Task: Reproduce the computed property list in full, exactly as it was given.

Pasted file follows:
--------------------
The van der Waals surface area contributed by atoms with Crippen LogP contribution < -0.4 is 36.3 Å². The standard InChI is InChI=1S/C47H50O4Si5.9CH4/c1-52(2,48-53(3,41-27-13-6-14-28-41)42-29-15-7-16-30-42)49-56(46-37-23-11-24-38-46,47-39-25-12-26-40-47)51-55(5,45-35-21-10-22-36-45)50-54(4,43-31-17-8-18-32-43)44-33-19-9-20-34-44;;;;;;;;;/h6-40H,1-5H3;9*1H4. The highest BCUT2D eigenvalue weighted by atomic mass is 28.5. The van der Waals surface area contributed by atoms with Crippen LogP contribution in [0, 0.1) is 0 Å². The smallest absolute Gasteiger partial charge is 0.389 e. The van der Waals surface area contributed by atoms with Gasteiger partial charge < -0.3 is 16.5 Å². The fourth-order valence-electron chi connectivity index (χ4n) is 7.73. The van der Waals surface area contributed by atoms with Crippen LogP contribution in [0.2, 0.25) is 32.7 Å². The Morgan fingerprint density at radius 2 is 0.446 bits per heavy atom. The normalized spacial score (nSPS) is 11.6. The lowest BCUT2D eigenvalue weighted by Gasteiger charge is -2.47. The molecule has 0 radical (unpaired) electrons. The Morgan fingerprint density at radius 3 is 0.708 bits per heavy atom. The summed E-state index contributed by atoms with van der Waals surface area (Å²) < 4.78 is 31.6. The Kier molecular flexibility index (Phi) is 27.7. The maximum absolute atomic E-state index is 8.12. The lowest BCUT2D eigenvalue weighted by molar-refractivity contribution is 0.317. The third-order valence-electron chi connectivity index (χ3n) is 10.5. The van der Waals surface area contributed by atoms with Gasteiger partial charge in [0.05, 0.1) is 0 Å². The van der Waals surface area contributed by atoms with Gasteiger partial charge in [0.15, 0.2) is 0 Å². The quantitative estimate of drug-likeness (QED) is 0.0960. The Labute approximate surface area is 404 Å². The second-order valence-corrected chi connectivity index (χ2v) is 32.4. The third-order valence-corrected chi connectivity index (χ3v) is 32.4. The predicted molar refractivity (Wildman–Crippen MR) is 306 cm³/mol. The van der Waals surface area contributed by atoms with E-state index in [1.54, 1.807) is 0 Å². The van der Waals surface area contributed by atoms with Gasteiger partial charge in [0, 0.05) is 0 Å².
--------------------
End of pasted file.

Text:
The van der Waals surface area contributed by atoms with Crippen LogP contribution < -0.4 is 36.3 Å². The standard InChI is InChI=1S/C47H50O4Si5.9CH4/c1-52(2,48-53(3,41-27-13-6-14-28-41)42-29-15-7-16-30-42)49-56(46-37-23-11-24-38-46,47-39-25-12-26-40-47)51-55(5,45-35-21-10-22-36-45)50-54(4,43-31-17-8-18-32-43)44-33-19-9-20-34-44;;;;;;;;;/h6-40H,1-5H3;9*1H4. The highest BCUT2D eigenvalue weighted by atomic mass is 28.5. The van der Waals surface area contributed by atoms with Crippen LogP contribution in [0, 0.1) is 0 Å². The smallest absolute Gasteiger partial charge is 0.389 e. The van der Waals surface area contributed by atoms with Gasteiger partial charge < -0.3 is 16.5 Å². The fourth-order valence-electron chi connectivity index (χ4n) is 7.73. The van der Waals surface area contributed by atoms with Crippen LogP contribution in [0.2, 0.25) is 32.7 Å². The Morgan fingerprint density at radius 2 is 0.446 bits per heavy atom. The normalized spacial score (nSPS) is 11.6. The lowest BCUT2D eigenvalue weighted by Gasteiger charge is -2.47. The molecule has 0 radical (unpaired) electrons. The Morgan fingerprint density at radius 3 is 0.708 bits per heavy atom. The summed E-state index contributed by atoms with van der Waals surface area (Å²) < 4.78 is 31.6. The Kier molecular flexibility index (Phi) is 27.7. The maximum absolute atomic E-state index is 8.12. The lowest BCUT2D eigenvalue weighted by molar-refractivity contribution is 0.317. The third-order valence-electron chi connectivity index (χ3n) is 10.5. The van der Waals surface area contributed by atoms with Gasteiger partial charge in [0.05, 0.1) is 0 Å². The van der Waals surface area contributed by atoms with Gasteiger partial charge in [0.15, 0.2) is 0 Å². The quantitative estimate of drug-likeness (QED) is 0.0960. The Labute approximate surface area is 404 Å². The second-order valence-corrected chi connectivity index (χ2v) is 32.4. The third-order valence-corrected chi connectivity index (χ3v) is 32.4. The predicted molar refractivity (Wildman–Crippen MR) is 306 cm³/mol. The van der Waals surface area contributed by atoms with E-state index in [1.54, 1.807) is 0 Å². The van der Waals surface area contributed by atoms with Gasteiger partial charge in [0, 0.05) is 0 Å².